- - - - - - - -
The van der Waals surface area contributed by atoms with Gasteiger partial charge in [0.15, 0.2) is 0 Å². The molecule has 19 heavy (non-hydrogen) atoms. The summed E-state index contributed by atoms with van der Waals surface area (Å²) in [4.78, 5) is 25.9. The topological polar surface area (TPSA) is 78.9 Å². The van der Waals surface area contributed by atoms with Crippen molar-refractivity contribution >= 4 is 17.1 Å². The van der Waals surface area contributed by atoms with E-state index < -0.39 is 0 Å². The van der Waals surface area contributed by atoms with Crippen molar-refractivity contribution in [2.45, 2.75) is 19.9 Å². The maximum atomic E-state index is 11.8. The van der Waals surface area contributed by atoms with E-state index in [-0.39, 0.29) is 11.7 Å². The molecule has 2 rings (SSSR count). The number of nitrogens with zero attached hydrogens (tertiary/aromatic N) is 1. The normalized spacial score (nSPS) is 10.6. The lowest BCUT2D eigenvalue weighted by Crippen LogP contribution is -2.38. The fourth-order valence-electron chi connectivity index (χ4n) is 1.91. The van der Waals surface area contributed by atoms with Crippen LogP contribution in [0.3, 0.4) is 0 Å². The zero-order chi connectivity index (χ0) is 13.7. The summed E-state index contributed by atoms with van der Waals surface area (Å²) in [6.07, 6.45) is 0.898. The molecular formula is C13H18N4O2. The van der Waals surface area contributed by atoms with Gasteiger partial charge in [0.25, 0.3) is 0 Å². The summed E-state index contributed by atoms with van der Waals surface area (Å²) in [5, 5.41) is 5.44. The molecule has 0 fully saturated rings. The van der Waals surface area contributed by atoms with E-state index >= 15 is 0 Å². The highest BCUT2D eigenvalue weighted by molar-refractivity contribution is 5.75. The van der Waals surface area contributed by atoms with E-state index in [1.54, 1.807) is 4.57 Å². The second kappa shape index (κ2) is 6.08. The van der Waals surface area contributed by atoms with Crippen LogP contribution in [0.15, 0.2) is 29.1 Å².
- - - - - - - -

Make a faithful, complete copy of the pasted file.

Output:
The van der Waals surface area contributed by atoms with Gasteiger partial charge in [0.15, 0.2) is 0 Å². The molecule has 19 heavy (non-hydrogen) atoms. The summed E-state index contributed by atoms with van der Waals surface area (Å²) in [4.78, 5) is 25.9. The topological polar surface area (TPSA) is 78.9 Å². The van der Waals surface area contributed by atoms with Crippen molar-refractivity contribution >= 4 is 17.1 Å². The van der Waals surface area contributed by atoms with E-state index < -0.39 is 0 Å². The van der Waals surface area contributed by atoms with Crippen molar-refractivity contribution in [2.45, 2.75) is 19.9 Å². The maximum atomic E-state index is 11.8. The van der Waals surface area contributed by atoms with E-state index in [-0.39, 0.29) is 11.7 Å². The molecule has 2 rings (SSSR count). The number of nitrogens with zero attached hydrogens (tertiary/aromatic N) is 1. The normalized spacial score (nSPS) is 10.6. The lowest BCUT2D eigenvalue weighted by Crippen LogP contribution is -2.38. The fourth-order valence-electron chi connectivity index (χ4n) is 1.91. The van der Waals surface area contributed by atoms with Crippen LogP contribution in [0.3, 0.4) is 0 Å². The zero-order chi connectivity index (χ0) is 13.7. The summed E-state index contributed by atoms with van der Waals surface area (Å²) in [6.07, 6.45) is 0.898. The molecular formula is C13H18N4O2. The van der Waals surface area contributed by atoms with Gasteiger partial charge in [0.25, 0.3) is 0 Å². The summed E-state index contributed by atoms with van der Waals surface area (Å²) in [5, 5.41) is 5.44. The molecule has 0 fully saturated rings. The van der Waals surface area contributed by atoms with E-state index >= 15 is 0 Å². The highest BCUT2D eigenvalue weighted by molar-refractivity contribution is 5.75. The van der Waals surface area contributed by atoms with E-state index in [1.54, 1.807) is 4.57 Å². The second kappa shape index (κ2) is 6.08. The van der Waals surface area contributed by atoms with Crippen LogP contribution in [0.15, 0.2) is 29.1 Å².